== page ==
CRB: How the ruling class rules

The new (Winter) issue of the Claremont Review of Books is published today. Thanks to our friends at the Claremont Institute, I have read the new issue in galley to select three days’ worth of pieces to be submitted for the consideration of Power Line readers. The new issue is full of great reviews and essays. As always, wanting to do right by the magazine and by our readers, I had a hard time choosing. You, however, can do your own choosing for $19.95 a year by clicking on the link above and accessing subscription services. At that price the CRB affords the most cost-effective political education available in the United States of America. Subscribe by clicking on Subscription Services at the link and get immediate online access thrown in for free.

Both today and tomorrow we feature pieces that are linked thematically: today on the problem of the administrative state, tomorrow on the troubled condition of freedom of speech. My thought is that it is time for us to advance our studies and deepen our understanding of these critical subjects. On Friday, in search of the critique of pure comic relief, we will conclude with Joseph Epstein’s essay on P.G. Wodehouse.

In “Putting the big in big government,” the sagacious Michael Uhlmann reviews Joseph Postell’s new book, whose title takes off from the Tocqueville classic. Professor Postell’s book is Bureaucracy in America: The Administrative State’s Challenge to Constitutional Government. Steve hailed it here last year on Power Line, yoking it with Philip Hamburger’s Is Administrative Law Unlawful? Uhlmann does as well, providing a concise review of our studies to date before assessing Postell’s contribution.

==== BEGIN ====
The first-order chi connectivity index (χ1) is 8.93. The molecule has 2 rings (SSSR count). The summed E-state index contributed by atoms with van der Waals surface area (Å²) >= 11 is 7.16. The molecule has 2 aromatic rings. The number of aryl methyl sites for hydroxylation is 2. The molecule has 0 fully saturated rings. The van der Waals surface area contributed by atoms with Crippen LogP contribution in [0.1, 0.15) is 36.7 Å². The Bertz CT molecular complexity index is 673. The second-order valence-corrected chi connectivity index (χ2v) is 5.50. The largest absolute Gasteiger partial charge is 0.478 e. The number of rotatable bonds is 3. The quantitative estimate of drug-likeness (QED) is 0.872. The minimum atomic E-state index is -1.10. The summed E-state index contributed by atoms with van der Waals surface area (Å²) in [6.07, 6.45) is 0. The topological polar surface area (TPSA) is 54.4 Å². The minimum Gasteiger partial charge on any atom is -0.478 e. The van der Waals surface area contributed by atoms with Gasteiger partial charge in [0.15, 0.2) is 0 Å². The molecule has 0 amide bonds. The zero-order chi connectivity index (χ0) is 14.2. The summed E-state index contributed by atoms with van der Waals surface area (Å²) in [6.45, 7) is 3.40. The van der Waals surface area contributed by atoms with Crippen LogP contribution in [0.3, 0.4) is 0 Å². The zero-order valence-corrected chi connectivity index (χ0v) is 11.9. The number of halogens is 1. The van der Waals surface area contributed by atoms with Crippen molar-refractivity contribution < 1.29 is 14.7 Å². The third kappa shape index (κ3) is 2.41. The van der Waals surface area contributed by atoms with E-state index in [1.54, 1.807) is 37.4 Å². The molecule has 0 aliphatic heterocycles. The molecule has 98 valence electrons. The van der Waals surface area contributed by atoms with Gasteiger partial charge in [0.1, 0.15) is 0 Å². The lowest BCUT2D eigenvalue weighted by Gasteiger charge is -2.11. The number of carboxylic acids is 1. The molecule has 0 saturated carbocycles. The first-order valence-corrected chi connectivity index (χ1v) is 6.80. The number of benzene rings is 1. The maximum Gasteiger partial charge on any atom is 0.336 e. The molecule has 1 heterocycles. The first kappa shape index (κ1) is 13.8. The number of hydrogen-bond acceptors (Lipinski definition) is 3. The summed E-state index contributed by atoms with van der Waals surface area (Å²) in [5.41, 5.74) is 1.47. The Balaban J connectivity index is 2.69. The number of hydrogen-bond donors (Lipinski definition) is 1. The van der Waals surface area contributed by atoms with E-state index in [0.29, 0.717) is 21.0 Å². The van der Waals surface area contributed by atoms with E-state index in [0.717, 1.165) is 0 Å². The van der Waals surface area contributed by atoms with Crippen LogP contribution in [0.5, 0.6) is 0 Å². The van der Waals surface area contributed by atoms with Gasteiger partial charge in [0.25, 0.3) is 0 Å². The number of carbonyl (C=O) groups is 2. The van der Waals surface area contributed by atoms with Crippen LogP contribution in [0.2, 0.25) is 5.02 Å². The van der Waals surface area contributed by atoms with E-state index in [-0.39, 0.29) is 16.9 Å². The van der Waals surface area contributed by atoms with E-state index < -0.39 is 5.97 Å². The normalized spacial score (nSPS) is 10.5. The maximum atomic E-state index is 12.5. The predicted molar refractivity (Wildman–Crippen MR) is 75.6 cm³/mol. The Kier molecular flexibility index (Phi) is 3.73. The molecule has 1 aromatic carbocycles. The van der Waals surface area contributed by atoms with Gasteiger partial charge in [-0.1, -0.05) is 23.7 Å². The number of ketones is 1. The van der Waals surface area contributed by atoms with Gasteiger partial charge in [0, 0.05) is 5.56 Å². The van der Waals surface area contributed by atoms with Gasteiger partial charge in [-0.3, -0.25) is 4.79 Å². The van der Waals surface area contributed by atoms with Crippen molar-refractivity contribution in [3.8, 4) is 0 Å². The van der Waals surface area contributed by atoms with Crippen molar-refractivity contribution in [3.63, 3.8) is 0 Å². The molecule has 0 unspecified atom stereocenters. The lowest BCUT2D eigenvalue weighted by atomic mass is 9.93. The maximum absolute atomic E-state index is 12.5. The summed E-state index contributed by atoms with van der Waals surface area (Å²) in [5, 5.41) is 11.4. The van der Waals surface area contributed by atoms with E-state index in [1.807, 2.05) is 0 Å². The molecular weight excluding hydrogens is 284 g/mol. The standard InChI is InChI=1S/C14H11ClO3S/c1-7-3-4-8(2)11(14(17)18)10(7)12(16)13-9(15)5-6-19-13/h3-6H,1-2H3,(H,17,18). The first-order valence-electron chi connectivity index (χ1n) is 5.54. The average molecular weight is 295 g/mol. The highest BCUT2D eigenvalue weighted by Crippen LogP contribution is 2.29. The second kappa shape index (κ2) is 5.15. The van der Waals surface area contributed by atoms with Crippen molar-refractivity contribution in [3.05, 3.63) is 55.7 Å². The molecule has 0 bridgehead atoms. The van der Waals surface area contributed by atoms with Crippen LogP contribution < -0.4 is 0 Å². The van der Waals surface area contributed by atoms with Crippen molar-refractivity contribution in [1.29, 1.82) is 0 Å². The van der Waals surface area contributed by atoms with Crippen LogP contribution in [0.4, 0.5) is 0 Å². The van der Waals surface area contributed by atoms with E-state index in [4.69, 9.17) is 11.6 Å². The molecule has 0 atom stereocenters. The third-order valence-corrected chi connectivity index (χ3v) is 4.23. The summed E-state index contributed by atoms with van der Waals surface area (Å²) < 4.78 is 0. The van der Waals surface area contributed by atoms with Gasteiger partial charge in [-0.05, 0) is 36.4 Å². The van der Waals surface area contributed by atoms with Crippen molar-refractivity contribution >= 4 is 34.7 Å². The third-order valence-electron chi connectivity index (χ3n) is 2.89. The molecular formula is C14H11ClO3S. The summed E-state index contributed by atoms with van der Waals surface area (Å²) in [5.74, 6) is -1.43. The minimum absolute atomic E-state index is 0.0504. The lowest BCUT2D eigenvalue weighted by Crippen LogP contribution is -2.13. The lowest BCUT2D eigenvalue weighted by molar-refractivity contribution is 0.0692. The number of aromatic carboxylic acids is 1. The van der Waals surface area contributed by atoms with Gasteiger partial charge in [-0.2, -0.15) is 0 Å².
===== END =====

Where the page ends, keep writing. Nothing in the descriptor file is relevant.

In “How the ruling class rules,” John Marini reviews Paul Moreno’s The Bureaucrat Kings: The Origins and Understandings of America’s Bureaucratic State. Among the scholars affiliated with the Claremont Institute, Professor Marini has led the way in tracing the philosophical background of the administrative state. Here Professor Marini brings his deep understanding of the theoretical roots to bear on Moreno’s account of the fix in which we find ourselves. He persuades me that Moreno’s book is must reading. I have added both Postell’s and Moreno’s books to our Amazon bookshelf.

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